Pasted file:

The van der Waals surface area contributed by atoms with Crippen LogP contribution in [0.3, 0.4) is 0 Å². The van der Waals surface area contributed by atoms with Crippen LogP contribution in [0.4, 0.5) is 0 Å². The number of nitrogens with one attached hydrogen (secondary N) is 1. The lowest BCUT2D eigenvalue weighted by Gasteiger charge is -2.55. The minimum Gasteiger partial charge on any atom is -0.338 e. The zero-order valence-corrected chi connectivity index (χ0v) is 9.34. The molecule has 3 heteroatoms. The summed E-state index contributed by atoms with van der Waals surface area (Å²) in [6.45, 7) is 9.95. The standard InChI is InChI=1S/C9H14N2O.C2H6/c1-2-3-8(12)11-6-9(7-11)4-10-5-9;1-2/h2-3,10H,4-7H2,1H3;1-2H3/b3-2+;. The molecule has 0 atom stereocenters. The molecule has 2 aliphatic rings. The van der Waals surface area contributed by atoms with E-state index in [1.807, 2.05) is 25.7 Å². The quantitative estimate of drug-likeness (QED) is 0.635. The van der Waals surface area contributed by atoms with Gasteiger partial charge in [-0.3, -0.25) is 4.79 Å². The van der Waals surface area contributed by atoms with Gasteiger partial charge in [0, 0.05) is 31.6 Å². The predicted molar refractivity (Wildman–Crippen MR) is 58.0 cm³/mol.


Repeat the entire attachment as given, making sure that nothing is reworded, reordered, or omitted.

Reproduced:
The van der Waals surface area contributed by atoms with Crippen LogP contribution in [0.3, 0.4) is 0 Å². The van der Waals surface area contributed by atoms with Crippen LogP contribution in [0.4, 0.5) is 0 Å². The number of nitrogens with one attached hydrogen (secondary N) is 1. The lowest BCUT2D eigenvalue weighted by Gasteiger charge is -2.55. The minimum Gasteiger partial charge on any atom is -0.338 e. The zero-order valence-corrected chi connectivity index (χ0v) is 9.34. The molecule has 3 heteroatoms. The summed E-state index contributed by atoms with van der Waals surface area (Å²) in [6.45, 7) is 9.95. The standard InChI is InChI=1S/C9H14N2O.C2H6/c1-2-3-8(12)11-6-9(7-11)4-10-5-9;1-2/h2-3,10H,4-7H2,1H3;1-2H3/b3-2+;. The molecule has 0 atom stereocenters. The molecule has 2 aliphatic rings. The van der Waals surface area contributed by atoms with E-state index in [1.807, 2.05) is 25.7 Å². The quantitative estimate of drug-likeness (QED) is 0.635. The van der Waals surface area contributed by atoms with Gasteiger partial charge in [-0.3, -0.25) is 4.79 Å². The van der Waals surface area contributed by atoms with Gasteiger partial charge in [0, 0.05) is 31.6 Å². The predicted molar refractivity (Wildman–Crippen MR) is 58.0 cm³/mol.